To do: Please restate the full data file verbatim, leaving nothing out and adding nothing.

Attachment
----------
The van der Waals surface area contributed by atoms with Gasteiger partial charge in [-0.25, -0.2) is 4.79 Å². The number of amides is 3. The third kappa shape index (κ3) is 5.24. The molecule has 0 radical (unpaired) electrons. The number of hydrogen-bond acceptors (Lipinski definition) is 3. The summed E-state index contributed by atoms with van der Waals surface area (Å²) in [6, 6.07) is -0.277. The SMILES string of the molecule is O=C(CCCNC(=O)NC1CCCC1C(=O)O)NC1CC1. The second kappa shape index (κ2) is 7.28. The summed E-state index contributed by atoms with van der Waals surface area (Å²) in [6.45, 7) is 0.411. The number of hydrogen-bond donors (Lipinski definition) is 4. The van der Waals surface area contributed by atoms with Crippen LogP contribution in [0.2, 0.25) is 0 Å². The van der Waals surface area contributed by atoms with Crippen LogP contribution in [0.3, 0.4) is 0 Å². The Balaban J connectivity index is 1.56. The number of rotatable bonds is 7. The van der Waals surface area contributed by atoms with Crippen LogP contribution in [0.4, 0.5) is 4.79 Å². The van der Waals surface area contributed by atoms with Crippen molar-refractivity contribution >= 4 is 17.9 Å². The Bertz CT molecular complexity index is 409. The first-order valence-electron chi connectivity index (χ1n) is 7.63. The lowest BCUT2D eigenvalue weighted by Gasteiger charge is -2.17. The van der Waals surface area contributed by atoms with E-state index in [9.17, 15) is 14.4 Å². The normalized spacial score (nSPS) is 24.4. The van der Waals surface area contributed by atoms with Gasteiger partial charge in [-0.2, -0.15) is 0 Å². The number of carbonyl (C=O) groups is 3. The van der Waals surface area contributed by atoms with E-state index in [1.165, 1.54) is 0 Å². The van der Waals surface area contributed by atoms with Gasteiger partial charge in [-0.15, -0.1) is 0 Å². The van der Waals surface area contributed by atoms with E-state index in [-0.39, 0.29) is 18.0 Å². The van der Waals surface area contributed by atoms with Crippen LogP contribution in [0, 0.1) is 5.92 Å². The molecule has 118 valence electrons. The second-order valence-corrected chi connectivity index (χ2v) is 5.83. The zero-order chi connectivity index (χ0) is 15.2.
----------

The van der Waals surface area contributed by atoms with Gasteiger partial charge in [-0.25, -0.2) is 4.79 Å². The number of amides is 3. The third kappa shape index (κ3) is 5.24. The molecule has 0 radical (unpaired) electrons. The number of hydrogen-bond acceptors (Lipinski definition) is 3. The summed E-state index contributed by atoms with van der Waals surface area (Å²) in [6, 6.07) is -0.277. The SMILES string of the molecule is O=C(CCCNC(=O)NC1CCCC1C(=O)O)NC1CC1. The second kappa shape index (κ2) is 7.28. The summed E-state index contributed by atoms with van der Waals surface area (Å²) in [6.45, 7) is 0.411. The number of hydrogen-bond donors (Lipinski definition) is 4. The van der Waals surface area contributed by atoms with Crippen LogP contribution in [0.2, 0.25) is 0 Å². The van der Waals surface area contributed by atoms with Crippen LogP contribution in [0.3, 0.4) is 0 Å². The Balaban J connectivity index is 1.56. The number of rotatable bonds is 7. The van der Waals surface area contributed by atoms with Crippen LogP contribution in [0.4, 0.5) is 4.79 Å². The van der Waals surface area contributed by atoms with Crippen molar-refractivity contribution >= 4 is 17.9 Å². The Bertz CT molecular complexity index is 409. The first-order valence-electron chi connectivity index (χ1n) is 7.63. The lowest BCUT2D eigenvalue weighted by Gasteiger charge is -2.17. The van der Waals surface area contributed by atoms with E-state index in [9.17, 15) is 14.4 Å². The normalized spacial score (nSPS) is 24.4. The van der Waals surface area contributed by atoms with Gasteiger partial charge in [-0.2, -0.15) is 0 Å². The number of carbonyl (C=O) groups is 3. The van der Waals surface area contributed by atoms with E-state index in [1.165, 1.54) is 0 Å². The van der Waals surface area contributed by atoms with Gasteiger partial charge in [-0.15, -0.1) is 0 Å². The van der Waals surface area contributed by atoms with E-state index in [-0.39, 0.29) is 18.0 Å². The van der Waals surface area contributed by atoms with Crippen LogP contribution in [0, 0.1) is 5.92 Å². The molecule has 118 valence electrons. The second-order valence-corrected chi connectivity index (χ2v) is 5.83. The zero-order chi connectivity index (χ0) is 15.2.